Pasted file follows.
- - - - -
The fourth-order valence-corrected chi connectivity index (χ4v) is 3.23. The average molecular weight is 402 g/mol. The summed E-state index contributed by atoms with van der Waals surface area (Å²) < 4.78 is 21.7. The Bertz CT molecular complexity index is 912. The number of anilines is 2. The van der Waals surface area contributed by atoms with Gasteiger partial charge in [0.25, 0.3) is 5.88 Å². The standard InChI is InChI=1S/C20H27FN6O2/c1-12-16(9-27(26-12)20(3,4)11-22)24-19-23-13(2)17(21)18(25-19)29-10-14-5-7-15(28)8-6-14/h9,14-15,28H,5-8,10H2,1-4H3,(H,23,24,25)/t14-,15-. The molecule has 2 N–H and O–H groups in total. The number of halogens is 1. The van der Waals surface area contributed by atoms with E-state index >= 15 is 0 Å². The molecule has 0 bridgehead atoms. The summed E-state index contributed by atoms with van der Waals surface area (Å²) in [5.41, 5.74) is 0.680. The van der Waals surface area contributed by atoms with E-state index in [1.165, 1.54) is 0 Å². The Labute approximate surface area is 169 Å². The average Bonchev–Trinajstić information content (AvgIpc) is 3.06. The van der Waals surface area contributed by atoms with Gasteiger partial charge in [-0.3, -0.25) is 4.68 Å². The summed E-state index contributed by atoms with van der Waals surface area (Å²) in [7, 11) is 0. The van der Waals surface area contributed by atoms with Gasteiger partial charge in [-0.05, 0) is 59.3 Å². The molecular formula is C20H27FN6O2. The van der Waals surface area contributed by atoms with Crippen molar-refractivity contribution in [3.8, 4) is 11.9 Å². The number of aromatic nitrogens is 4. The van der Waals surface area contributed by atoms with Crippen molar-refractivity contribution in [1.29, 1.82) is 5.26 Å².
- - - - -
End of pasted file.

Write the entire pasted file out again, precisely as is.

The fourth-order valence-corrected chi connectivity index (χ4v) is 3.23. The average molecular weight is 402 g/mol. The summed E-state index contributed by atoms with van der Waals surface area (Å²) < 4.78 is 21.7. The Bertz CT molecular complexity index is 912. The number of anilines is 2. The van der Waals surface area contributed by atoms with Gasteiger partial charge in [0.25, 0.3) is 5.88 Å². The standard InChI is InChI=1S/C20H27FN6O2/c1-12-16(9-27(26-12)20(3,4)11-22)24-19-23-13(2)17(21)18(25-19)29-10-14-5-7-15(28)8-6-14/h9,14-15,28H,5-8,10H2,1-4H3,(H,23,24,25)/t14-,15-. The molecule has 2 N–H and O–H groups in total. The number of halogens is 1. The van der Waals surface area contributed by atoms with E-state index >= 15 is 0 Å². The molecule has 0 bridgehead atoms. The summed E-state index contributed by atoms with van der Waals surface area (Å²) in [5.41, 5.74) is 0.680. The van der Waals surface area contributed by atoms with E-state index in [1.165, 1.54) is 0 Å². The Labute approximate surface area is 169 Å². The average Bonchev–Trinajstić information content (AvgIpc) is 3.06. The van der Waals surface area contributed by atoms with Gasteiger partial charge in [-0.3, -0.25) is 4.68 Å². The summed E-state index contributed by atoms with van der Waals surface area (Å²) in [7, 11) is 0. The van der Waals surface area contributed by atoms with Gasteiger partial charge in [-0.05, 0) is 59.3 Å². The molecular formula is C20H27FN6O2. The van der Waals surface area contributed by atoms with Crippen molar-refractivity contribution in [3.8, 4) is 11.9 Å². The number of aromatic nitrogens is 4. The van der Waals surface area contributed by atoms with Crippen molar-refractivity contribution in [1.29, 1.82) is 5.26 Å².